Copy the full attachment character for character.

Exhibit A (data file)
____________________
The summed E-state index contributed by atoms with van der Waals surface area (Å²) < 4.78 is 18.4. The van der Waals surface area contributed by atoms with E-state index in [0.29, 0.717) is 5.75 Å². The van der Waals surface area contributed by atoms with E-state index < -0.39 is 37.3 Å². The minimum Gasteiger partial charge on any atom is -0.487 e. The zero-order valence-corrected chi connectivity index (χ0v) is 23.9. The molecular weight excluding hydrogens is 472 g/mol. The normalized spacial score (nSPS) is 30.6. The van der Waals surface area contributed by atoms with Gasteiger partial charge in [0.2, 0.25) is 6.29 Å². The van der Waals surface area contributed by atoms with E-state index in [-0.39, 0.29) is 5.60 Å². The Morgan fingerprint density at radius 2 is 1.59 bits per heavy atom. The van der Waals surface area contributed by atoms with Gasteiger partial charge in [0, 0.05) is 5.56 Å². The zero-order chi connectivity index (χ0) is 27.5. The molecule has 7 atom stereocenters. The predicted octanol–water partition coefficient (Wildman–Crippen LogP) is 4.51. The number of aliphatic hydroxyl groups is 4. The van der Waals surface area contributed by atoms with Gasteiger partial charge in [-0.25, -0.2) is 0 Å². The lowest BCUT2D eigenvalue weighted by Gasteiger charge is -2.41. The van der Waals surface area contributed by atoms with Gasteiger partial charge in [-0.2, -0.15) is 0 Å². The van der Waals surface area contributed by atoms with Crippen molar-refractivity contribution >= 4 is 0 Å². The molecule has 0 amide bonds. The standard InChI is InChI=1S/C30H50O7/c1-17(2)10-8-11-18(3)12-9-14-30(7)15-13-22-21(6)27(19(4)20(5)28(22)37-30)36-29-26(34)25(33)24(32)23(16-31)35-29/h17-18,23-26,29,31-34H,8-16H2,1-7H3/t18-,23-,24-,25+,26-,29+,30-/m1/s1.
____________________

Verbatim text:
The summed E-state index contributed by atoms with van der Waals surface area (Å²) < 4.78 is 18.4. The van der Waals surface area contributed by atoms with E-state index in [0.29, 0.717) is 5.75 Å². The van der Waals surface area contributed by atoms with E-state index < -0.39 is 37.3 Å². The minimum Gasteiger partial charge on any atom is -0.487 e. The zero-order valence-corrected chi connectivity index (χ0v) is 23.9. The molecular weight excluding hydrogens is 472 g/mol. The normalized spacial score (nSPS) is 30.6. The van der Waals surface area contributed by atoms with Gasteiger partial charge in [0.2, 0.25) is 6.29 Å². The van der Waals surface area contributed by atoms with E-state index in [-0.39, 0.29) is 5.60 Å². The Morgan fingerprint density at radius 2 is 1.59 bits per heavy atom. The van der Waals surface area contributed by atoms with Gasteiger partial charge in [0, 0.05) is 5.56 Å². The zero-order chi connectivity index (χ0) is 27.5. The molecule has 7 atom stereocenters. The predicted octanol–water partition coefficient (Wildman–Crippen LogP) is 4.51. The number of aliphatic hydroxyl groups is 4. The van der Waals surface area contributed by atoms with Gasteiger partial charge in [-0.25, -0.2) is 0 Å². The lowest BCUT2D eigenvalue weighted by Gasteiger charge is -2.41. The van der Waals surface area contributed by atoms with Gasteiger partial charge in [-0.2, -0.15) is 0 Å². The van der Waals surface area contributed by atoms with Crippen molar-refractivity contribution >= 4 is 0 Å². The molecule has 0 amide bonds. The standard InChI is InChI=1S/C30H50O7/c1-17(2)10-8-11-18(3)12-9-14-30(7)15-13-22-21(6)27(19(4)20(5)28(22)37-30)36-29-26(34)25(33)24(32)23(16-31)35-29/h17-18,23-26,29,31-34H,8-16H2,1-7H3/t18-,23-,24-,25+,26-,29+,30-/m1/s1.